According to the usual summary of the month’s weather published by the AEMET, (State Meteorological Agency), March 2021 was the fourth driest March since the beginning of the series in 1961 and the driest of the 21st century, with the aggravating factor that the month was wet or very wet in the southeast of the peninsula and in the Balearic Islands, so that the dryness was proportionally more intense in the rest of the peninsular territory and in the Canary Islands. In the Rioja region, the average rainfall was 50% higher than in the reference period 1981 – 2010.


In terms of temperatures, March was on the whole a normal month, with an average temperature in mainland Spain of 9.9 degrees Celsius, 0.1 above the average for the month for that period. From the 23rd to the end of the month a particularly warm spell was observed with temperatures well above normal, reaching, on the last day of the month, over 30 degrees Celsius in areas of Extremadura and Andalusia and in some parts of the Cantabrian Sea. Overall, this was the 22nd warmest March since the series began in 1961 and the 11th warmest of the 21st century. However, except for this final period, it was cold or very cold in the southeast quadrant of the peninsula, and normal or warm in the rest of the Spanish peninsula. In the Rioja region, depending on the area, it could even reach an increase of 0.2 degrees Celsius.

In March we completed the work we had started in previous months.



On the one hand, once the vine shoots had been saved for gastronomic use, we proceeded to burn the remains of the wood left by the winter pruning. This is the most effective way to disinfect the vineyards and reduce (drastically) the number of spores of various micro-organisms that live in the dead wood and can infect the vines during the growing season. We like to do this work towards the end of winter and just before spring, when the days have already started to warm up and dry out the wood. (This work is also subject to administrative control).

The second major task to be completed was the clearing of weeds and weed control. You already know that we opt for exclusively mechanical means for this work in our vineyards, without the use of herbicides, and you know the advantages of all kinds that this entails, both from a health and ecological point of view and in terms of improving the quality of the vine and its product.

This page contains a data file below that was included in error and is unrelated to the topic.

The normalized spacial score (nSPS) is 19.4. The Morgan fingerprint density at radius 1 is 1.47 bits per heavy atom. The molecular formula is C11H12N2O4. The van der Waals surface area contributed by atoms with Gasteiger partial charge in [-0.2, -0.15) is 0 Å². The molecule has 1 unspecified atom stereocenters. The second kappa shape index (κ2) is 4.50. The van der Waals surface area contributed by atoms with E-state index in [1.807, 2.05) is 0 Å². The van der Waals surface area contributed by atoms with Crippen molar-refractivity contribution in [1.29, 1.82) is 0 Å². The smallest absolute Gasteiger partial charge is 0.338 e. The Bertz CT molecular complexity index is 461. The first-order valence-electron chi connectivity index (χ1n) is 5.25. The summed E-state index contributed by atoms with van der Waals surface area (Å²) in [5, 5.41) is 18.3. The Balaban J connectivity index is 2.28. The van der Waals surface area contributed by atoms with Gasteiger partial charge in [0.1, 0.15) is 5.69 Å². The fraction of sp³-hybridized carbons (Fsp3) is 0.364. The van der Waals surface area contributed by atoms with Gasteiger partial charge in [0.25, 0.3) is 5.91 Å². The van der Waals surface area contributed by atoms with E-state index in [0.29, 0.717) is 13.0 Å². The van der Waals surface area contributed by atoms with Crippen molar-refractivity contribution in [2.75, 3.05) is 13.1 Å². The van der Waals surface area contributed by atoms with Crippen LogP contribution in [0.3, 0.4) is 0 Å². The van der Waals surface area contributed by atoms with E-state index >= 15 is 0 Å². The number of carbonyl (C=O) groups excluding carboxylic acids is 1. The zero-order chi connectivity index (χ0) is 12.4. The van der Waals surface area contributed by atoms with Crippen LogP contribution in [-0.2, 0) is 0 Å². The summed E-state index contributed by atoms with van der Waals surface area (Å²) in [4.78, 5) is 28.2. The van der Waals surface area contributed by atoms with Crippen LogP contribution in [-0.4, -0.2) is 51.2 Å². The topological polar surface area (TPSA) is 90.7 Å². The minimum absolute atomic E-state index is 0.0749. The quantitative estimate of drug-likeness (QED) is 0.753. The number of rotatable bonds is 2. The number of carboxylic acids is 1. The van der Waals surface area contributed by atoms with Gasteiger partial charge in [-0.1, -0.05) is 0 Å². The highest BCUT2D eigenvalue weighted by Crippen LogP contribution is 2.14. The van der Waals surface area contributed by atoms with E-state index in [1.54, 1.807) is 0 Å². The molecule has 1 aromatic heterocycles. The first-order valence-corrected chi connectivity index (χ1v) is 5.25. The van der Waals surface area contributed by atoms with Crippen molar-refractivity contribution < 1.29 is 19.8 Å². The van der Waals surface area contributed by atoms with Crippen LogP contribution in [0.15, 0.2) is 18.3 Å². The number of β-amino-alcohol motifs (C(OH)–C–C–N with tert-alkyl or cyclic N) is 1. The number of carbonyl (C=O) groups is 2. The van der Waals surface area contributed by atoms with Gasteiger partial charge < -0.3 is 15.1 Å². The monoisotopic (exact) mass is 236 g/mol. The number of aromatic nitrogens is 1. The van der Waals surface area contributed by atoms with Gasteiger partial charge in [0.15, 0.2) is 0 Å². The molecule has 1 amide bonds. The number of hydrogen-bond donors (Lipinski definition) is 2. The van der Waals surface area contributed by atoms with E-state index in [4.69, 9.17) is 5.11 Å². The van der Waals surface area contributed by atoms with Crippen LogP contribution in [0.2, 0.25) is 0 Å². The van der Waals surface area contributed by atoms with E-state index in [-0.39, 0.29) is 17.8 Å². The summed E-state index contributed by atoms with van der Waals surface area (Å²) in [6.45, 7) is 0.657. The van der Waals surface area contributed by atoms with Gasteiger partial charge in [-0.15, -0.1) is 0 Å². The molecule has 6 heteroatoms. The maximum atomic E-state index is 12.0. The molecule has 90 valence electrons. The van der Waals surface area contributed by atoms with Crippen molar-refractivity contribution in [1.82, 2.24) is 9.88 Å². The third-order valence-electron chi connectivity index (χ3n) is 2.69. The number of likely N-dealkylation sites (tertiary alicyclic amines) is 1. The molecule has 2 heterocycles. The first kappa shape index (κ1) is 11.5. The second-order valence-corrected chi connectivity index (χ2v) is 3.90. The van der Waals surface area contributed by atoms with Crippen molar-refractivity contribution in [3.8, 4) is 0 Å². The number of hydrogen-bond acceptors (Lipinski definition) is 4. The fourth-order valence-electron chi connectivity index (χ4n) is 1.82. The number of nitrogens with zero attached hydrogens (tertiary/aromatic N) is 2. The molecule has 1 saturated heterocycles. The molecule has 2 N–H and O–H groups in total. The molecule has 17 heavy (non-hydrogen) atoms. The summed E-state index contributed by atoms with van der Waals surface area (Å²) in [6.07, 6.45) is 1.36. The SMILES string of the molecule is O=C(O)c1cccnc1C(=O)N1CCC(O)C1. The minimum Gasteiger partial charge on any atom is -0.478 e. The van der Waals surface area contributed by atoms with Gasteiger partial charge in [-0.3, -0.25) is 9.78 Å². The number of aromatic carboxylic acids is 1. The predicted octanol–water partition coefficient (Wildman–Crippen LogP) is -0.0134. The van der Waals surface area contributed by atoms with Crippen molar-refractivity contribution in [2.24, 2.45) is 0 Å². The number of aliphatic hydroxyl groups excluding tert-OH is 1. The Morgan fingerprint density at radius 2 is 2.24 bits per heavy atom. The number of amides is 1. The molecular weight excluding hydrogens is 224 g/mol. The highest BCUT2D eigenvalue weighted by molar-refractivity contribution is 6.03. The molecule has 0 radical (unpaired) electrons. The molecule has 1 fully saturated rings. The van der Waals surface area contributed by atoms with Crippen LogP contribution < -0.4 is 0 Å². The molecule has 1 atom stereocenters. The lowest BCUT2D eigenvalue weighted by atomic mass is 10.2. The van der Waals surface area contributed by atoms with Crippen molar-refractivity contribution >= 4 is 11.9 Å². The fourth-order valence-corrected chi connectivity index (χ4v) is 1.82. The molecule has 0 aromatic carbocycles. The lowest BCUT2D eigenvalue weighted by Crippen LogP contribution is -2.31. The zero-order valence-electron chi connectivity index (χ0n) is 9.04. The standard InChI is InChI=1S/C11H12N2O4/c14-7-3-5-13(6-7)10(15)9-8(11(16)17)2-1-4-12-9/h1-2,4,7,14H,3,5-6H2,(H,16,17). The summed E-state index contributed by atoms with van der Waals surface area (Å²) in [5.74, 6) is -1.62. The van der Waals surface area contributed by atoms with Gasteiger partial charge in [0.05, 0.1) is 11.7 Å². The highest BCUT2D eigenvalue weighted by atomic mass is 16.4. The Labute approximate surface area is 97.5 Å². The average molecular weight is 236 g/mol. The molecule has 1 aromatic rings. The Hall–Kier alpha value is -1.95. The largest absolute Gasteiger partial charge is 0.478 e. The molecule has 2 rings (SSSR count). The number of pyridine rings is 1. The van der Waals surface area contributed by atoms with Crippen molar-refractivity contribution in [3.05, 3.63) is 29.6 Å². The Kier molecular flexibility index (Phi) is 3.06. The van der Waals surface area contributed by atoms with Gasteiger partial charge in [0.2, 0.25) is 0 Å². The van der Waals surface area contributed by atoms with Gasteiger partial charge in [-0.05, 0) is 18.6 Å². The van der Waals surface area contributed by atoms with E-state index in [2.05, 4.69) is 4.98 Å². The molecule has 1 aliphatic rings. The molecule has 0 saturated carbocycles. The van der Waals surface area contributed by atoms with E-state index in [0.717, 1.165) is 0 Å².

Since most of the work was done in February, we can now complete the information with data that may be of interest to you.

First of all, a plough called a “forcate” in the land of the Rioja is used, which is recognised as such in the DRAE (Spanish Royal Academy Dictionary): “A plough with two shafts to be pulled by a single horse”. By means of this plough, which contains a pointed plane about 30 cm long and 15 cm wide capable of greater pressure when introduced into the soil, we make criss-cross furrows in the soil, to eliminate weeds and facilitate water penetration with minimum erosion.


Arado llamado forcate


This prepares the soil for the subsequent use of a special mouldboard plough. A mouldboard plough is any plough that allows the furrowed soil to be turned over by “pouring” it to one side or the other. This peculiar plough, known as “borracho” (drunkard) in the land of the Rioja, has a sort of step on one side or the other that allows the operator to wind between the vines, moving towards and away from them, uncovering the base of the soil and throwing it towards the centre of the so-called renque, i.e. the space between the rows. Bryan suggests that its name comes from the zigzagging movement that the plough has to make around the vines. Then we see that WikiRioja defines it as follows: “Two-handled mouldboard plough with a guide wheel, which was used to dig around (“desacollar”) the vines without damaging the trunk, the name comes from the difficulty the vine grower has in handling it, as it goes all over the place, like a drunkard, and can break many vines”.


Arado vertedera


(“Desacollar”, in case you are fond of the Alphabet Game –TV contest known as Pasapalabra, in Spain-, is also a local word accepted by the DRAE: “To dig around the vines, leaving them a hole in which the water stops”).

And so the soil is finally prepared for what has been the real work of March. The cleaning around the trunk of the vine, which the ‘borracho’ obviously cannot complete with total cleanliness. For this purpose, the hoe that everyone knows is used, obviously a small hoe adapted to the task. Hoeing is a manual job that few farmers do, as it is exhausting; one person can cover little more than 1000 m2 of vineyard in a day. Another advantage of clearing the trunk of soil and preventing water from reaching it is that it stops the formation of fine hairy roots at the junction of the graft and the base of the vine. In this way the vine is forced to send its roots downwards in search of water and nutrients. We are now entering spring, therefore in the phase of root growth, and it is very beneficial for the roots to go deeper, considering the time when, due to the lack of rain, there is a shortage of surface water resources.